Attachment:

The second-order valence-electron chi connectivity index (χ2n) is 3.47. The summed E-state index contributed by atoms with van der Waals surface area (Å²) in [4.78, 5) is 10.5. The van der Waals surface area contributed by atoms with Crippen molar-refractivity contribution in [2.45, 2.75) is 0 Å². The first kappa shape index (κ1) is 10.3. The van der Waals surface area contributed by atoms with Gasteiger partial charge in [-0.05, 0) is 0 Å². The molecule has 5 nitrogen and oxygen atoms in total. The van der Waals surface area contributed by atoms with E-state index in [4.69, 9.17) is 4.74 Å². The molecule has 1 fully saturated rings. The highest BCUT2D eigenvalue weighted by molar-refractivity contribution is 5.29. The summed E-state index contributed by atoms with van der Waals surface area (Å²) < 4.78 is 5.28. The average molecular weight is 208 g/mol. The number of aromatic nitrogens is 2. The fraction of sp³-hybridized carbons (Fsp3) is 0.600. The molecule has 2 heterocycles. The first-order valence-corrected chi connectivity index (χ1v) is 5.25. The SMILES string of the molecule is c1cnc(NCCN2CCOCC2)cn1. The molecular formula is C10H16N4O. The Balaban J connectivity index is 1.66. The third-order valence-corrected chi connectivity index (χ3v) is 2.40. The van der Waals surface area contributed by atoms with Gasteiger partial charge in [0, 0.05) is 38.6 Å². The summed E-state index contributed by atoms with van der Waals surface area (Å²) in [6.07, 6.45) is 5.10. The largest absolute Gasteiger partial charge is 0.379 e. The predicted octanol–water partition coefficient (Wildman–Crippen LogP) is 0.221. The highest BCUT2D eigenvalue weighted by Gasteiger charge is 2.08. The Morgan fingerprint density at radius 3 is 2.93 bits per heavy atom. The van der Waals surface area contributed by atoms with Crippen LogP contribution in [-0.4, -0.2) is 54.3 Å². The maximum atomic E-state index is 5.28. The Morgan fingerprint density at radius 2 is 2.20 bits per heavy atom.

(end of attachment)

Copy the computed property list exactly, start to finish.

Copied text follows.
The second-order valence-electron chi connectivity index (χ2n) is 3.47. The summed E-state index contributed by atoms with van der Waals surface area (Å²) in [4.78, 5) is 10.5. The van der Waals surface area contributed by atoms with Crippen molar-refractivity contribution in [2.45, 2.75) is 0 Å². The first kappa shape index (κ1) is 10.3. The van der Waals surface area contributed by atoms with Gasteiger partial charge in [-0.05, 0) is 0 Å². The molecule has 5 nitrogen and oxygen atoms in total. The van der Waals surface area contributed by atoms with E-state index in [4.69, 9.17) is 4.74 Å². The molecule has 1 fully saturated rings. The highest BCUT2D eigenvalue weighted by molar-refractivity contribution is 5.29. The summed E-state index contributed by atoms with van der Waals surface area (Å²) < 4.78 is 5.28. The average molecular weight is 208 g/mol. The number of aromatic nitrogens is 2. The fraction of sp³-hybridized carbons (Fsp3) is 0.600. The molecule has 2 heterocycles. The first-order valence-corrected chi connectivity index (χ1v) is 5.25. The SMILES string of the molecule is c1cnc(NCCN2CCOCC2)cn1. The molecular formula is C10H16N4O. The Balaban J connectivity index is 1.66. The third-order valence-corrected chi connectivity index (χ3v) is 2.40. The van der Waals surface area contributed by atoms with Gasteiger partial charge in [0, 0.05) is 38.6 Å². The summed E-state index contributed by atoms with van der Waals surface area (Å²) in [6.07, 6.45) is 5.10. The largest absolute Gasteiger partial charge is 0.379 e. The predicted octanol–water partition coefficient (Wildman–Crippen LogP) is 0.221. The highest BCUT2D eigenvalue weighted by Gasteiger charge is 2.08. The Morgan fingerprint density at radius 3 is 2.93 bits per heavy atom. The van der Waals surface area contributed by atoms with Crippen LogP contribution in [-0.4, -0.2) is 54.3 Å². The maximum atomic E-state index is 5.28. The Morgan fingerprint density at radius 2 is 2.20 bits per heavy atom.